Clear Admit Exits MBA Consulting Business

Eliot Ingram, co-founder of Clear Admit

Eliot Ingram, co-founder of Clear Admit

Clear Admit, once a leading MBA admissions consultancy, said today (March 18) that it is exiting the consulting business. The decision comes less than two years after co-founder Graham Richmond left the firm to launch Southwark Consulting, a consulting company to help business schools recruit applicants.

Shortly after Richmond’s departure, the firm lost a highly regarded consultant, Stacy Oyler, who had been with Clear Admit for nearly six years. Oyler, who had assumed a more public role for the firm after Richmond left, resigned to join an executive search consultant in March of last year.

Wharton MBA Richmond founded Clear Admit with partner Eliot Ingram in late 2001. Ingram graduated with his MBA from Wharton in 1999, two years before his partner. Over the years, Richmond largely served as Mr. Outside, while Ingram focused on internal operations. Ingram told Poets&Quants that Clear Admit has forged a partnership with Veritas Prep and is exclusively recommending their services for both GMAT preparation and MBA admissions consulting. While exiting the consulting business, Clear Admit said it will re-focus its efforts as a digital media company.

The MBA admissions consulting business has become hotly competitive in the last five years, with dozens of new players and several fast growing larger firms that range from The MBA Exchange and mbaMission to Stratus Admissions Counseling, Stacy Blackman Consulting and Clear Admit had not only been one of the early pioneers of the business, but co-founder Richmond also had been co-founder of the Association of International Graduate Admissions Consultants (AIGAC).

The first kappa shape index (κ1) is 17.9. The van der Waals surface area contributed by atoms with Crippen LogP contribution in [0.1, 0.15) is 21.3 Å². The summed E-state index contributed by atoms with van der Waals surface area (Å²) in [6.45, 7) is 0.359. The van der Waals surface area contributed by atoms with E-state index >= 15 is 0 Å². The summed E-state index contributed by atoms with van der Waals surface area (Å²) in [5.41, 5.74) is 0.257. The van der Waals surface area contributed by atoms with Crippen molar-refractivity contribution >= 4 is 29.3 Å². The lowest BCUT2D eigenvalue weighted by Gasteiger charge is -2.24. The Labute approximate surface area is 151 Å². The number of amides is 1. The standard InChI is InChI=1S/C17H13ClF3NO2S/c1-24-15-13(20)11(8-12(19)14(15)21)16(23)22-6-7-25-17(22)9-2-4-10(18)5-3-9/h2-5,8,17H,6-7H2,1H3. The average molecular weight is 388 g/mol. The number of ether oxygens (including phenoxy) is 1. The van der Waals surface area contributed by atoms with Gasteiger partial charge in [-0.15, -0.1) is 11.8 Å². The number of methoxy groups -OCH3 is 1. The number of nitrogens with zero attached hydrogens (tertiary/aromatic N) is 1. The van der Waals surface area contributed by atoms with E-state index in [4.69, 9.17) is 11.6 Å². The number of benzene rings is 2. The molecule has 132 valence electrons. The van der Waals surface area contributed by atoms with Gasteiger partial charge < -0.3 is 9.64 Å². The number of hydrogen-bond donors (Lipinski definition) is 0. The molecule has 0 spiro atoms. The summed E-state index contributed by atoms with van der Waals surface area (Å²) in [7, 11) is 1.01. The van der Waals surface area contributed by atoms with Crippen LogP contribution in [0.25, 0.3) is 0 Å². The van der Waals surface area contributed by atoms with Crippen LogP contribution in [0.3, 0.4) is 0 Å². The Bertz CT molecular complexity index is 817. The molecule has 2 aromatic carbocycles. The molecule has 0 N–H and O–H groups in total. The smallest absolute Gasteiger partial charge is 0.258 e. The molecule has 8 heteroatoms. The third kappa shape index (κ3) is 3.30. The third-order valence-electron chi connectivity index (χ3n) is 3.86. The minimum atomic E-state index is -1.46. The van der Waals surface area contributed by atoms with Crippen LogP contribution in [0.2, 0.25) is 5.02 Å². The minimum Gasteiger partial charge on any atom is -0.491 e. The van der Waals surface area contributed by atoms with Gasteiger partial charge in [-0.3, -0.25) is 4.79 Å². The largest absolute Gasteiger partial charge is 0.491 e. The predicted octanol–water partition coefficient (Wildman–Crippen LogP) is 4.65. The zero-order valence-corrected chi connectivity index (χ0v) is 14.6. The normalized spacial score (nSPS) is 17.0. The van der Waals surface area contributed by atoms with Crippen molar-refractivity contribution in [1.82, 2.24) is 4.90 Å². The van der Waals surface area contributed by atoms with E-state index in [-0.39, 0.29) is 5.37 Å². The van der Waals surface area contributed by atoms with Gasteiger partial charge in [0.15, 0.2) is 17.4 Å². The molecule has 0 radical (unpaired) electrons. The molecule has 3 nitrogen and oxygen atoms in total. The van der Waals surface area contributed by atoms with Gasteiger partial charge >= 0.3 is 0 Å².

At its peak, the boutique firm only had six full-time admission counselors, says Ingram. This month, Clear Admit is winding down its business with four full-time consultants. Ingram says the decision is not a reflection on the market for admissions consulting. “The overall industry is healthy,” he says. “There is a lot of growth overseas, particularly in Asia and over time we have seen more of our clients coming from overseas. Our web presence was always much larger tun the size of our admissions consulting.”

Ingram said Clear Admit started a website in 2003 and began selling e-guides that range in price from $9.99 to $24.95 in 2006. “The publishing side of our business has grown much more rapidly than we would have expected,” said Ingram. “As such, we have made the decision to focus all of our efforts on our digital media property and discontinue offering one-on-one admissions consulting services as of the 2015-16 cycle. While our team has greatly enjoyed our direct counseling work with MBA applicants, we are extremely excited about our growth plans for and our expanded commitment to promoting management education and offering readers helpful information about the admissions process.”

Officials at competing firms say Clear Admit’s decision is “a graceful way” to step out of admissions consulting. “Their admissions consulting business has softened to the point that they no longer want to do it,” explained one rival.


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